The Secret To Growing Healthy Citrus
Glenda Smith, a home gardener, shares her secrets to growing healthy citrus trees.
Glenda Smith - Guest Blog
23 September 2015
The Citrus family includes Buddah’s Hand, Chinotto, Cumquat, Grapefruit, Lemon, Lemonade, Lime and Kaffir (aka Makrut) Lime, Mandarin, Orange, Pomelo, Rangpur and Tangerine trees.
If you are short on space, select Dwarf varieties of citrus and/or a Citrus Splitzer which is two or more varieties of citrus grafted onto one root stock. You can also train your tree to grow flat against a wall or supported on a lattice. This is known as espalier.
They are ‘gross feeders’, meaning they require full sun, regular watering and regular applications of fertiliser.
Growing Citrus in Pots
If you are growing your citrus trees in a pot, select a deep, non-porous pot. Terracotta and clay pots will dry out too quickly if you are short on watering time. A deep pot will protect the roots from the heat, and if it is light enough to lift, can be placed into a deep water container for a few hours to save time and water. Although citrus love water they do not like their roots to be constantly wet so do not sit your pot in water 24/7.
During the summer months, citrus require deep watering at least one day per week around the dripline (the ground area at the outermost circumference of a tree canopy where water drips form and drip onto the ground). This is also the most effective place to apply your fertiliser so the roots can easily take up the nutrients.
Slow release fertiliser specifically formulated for citrus trees is the most efficient because it is a 3-monthly set-and-forget application.
TOP TIP: To remember when to reapply, apply at the beginning of each season or at the beginning of each quarter of the year.
The fertiliser is not only good for the tree and the fruit, but also the soil. Nematodes feed on plant roots and starve crops of nourishment, thus reducing the amount of fruit. Telltale signs are tumour-like growths on plant roots. They thrive in tired, spent soil.
TOP TIP: A natural way to deter nematodes is to dig a hole under your tree, place prawn shells into the hole and return the soil to the hole.
Pruning encourages your citrus trees to be strong, well-shaped and to fruit prolifically. Prune your tree at least once per year. Just remember not to prune when it is budding or flowering otherwise you won’t receive any fruit that year.
TOP TIP: Should your citrus be badly burnt by a severe frost, do not prune it until you are sure the frost season has passed.
Signs to look for about the health of your Citrus:
- If the leaves look shiny and firm, they are receiving enough water
- If the leaves look dull and limp, the tree is asking for water
- If the leaves are yellow, the tree is lacking iron
- If the leaves are yellow and have an inverted “V” in the leaf base, the tree is lacking magnesium. Use a tablespoon of Epsom salts dissolved in 9 Litres of water and water around the dripline of the tree and over the leaves
- If the fruit is splitting, it means the tree has received irregular watering.
Should Sooty Mould (a fungus) infect your trees, it is easily treated with a few buckets of grey water from your washing machine. Throw a bucket or two of grey water over the tree if it’s low growing, otherwise decant the grey water into a hand-pressurised bottle with a long spray wand to reach the higher branches.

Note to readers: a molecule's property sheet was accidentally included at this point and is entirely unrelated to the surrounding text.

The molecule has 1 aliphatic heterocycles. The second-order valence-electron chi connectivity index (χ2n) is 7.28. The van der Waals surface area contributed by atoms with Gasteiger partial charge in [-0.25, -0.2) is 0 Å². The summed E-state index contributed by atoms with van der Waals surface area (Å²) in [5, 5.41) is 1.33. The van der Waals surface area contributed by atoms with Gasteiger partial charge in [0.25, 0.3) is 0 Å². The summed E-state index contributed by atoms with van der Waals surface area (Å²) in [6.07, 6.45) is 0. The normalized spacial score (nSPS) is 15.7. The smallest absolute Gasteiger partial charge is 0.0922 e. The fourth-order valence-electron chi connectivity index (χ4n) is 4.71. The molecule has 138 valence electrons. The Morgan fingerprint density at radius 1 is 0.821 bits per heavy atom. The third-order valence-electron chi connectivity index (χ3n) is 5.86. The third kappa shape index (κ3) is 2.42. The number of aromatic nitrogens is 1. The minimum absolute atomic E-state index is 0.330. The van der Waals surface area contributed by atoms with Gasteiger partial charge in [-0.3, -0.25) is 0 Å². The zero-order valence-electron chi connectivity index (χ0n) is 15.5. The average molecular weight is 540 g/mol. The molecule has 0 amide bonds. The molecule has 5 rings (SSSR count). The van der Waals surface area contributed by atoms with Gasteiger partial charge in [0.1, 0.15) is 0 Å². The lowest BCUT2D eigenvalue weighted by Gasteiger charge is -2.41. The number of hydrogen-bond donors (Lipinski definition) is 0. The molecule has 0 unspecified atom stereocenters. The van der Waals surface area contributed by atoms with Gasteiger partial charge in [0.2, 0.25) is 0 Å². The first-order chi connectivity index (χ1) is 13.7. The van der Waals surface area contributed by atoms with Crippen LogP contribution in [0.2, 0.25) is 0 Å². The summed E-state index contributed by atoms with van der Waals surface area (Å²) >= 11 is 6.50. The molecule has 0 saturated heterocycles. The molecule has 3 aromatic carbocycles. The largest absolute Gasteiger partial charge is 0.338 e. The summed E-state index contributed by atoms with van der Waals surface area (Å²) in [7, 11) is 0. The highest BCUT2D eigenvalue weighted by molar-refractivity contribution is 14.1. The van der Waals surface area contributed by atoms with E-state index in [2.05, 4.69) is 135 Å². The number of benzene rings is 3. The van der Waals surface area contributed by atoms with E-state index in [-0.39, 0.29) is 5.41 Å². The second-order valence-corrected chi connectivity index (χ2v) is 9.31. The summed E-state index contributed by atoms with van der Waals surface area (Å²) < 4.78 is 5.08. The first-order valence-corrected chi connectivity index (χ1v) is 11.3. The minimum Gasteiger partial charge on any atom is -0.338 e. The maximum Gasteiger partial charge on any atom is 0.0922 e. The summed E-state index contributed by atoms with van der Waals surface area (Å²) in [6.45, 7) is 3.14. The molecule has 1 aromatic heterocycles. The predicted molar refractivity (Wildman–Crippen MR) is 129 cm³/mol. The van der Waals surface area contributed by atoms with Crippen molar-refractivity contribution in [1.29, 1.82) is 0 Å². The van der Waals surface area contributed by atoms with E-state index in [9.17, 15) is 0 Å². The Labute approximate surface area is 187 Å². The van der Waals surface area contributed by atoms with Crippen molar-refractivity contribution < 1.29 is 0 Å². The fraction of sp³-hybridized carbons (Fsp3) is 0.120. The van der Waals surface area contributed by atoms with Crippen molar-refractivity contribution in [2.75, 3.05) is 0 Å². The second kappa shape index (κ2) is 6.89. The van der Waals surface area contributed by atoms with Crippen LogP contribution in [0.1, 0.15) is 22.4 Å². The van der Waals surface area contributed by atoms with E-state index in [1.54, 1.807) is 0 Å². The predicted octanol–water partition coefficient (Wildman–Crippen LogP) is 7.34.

Although fruit trees are susceptible to fruit fly, they can be controlled with traps and predators. Here are some options:
- Pheromone-based traps which attract the male-only fruit fly
- Protein-based traps which attract both male and female fruit flies
- Predatory insects and birds which feed on the maggots
- Attractants – the most natural and cost-effective solution
You can make your own attractant pest controller by one-third filling a plastic soft drink bottle with a vegemite and water solution, or beer, or a teaspoon of yeast in water. Add a few drops of washing up detergent to break the surface tension of the water. The pests cannot escape and drown. Make a small hole for the insects to enter near the neck of the bottle and hang it in your citrus trees. Empty and replenish the contents every 1-2 weeks.
TOP TIP: To prevent the spread of fruit fly, place dropped and stung fruit into your garbage bin, not your compost bin. Otherwise the pests will continue to breed. Have you ever opened a compost bin and had a swarm of bugs flying out? They will be fruit fly.
TOP TIP: When using pest oils to control scale and bronze/stink bugs, do not spray on the leaves in the hottest part of the day otherwise the oil will burn the leaves.
If you follow these tips, you should always have healthy citrus trees and prolific fruit.
If you would like to read more from Glenda you can visit her blog: Growing Snowballs
If you would like to write a guest blog, further information can be found here: Earn Yourself a $50 HOSELINK Voucher
N.B. This article has been written for Australian gardens. If you're reading this from around the world, we do hope you've found it a useful stepping stone for your own further research.
Pruning citrusHi Glenda, is there a correct way to prune a citrus tree, or should I just prune it to the size and shape that suits me?Ed Hauschild, 29 July 2016
Fruit treesFruit tree tips will be followed thank you. Also the cress egg delights are just the thing for the grandchildren and me CheersLaraine, 2 November 2015
Succinct and well writtena concise and easily followed brief on everything to help grow healthy citrusRoss Brown, 29 October 2015
Orange you helpfulI just got a mandarin and an orange tree for my birthday this month, so this is very helpful as it's my first try at growing citrus. Can't wait to reap the rewards.Chrissy, 28 October 2015
Very HelpfullTips are easy to understand and to the point........... GreatPeter Usher, 23 October 2015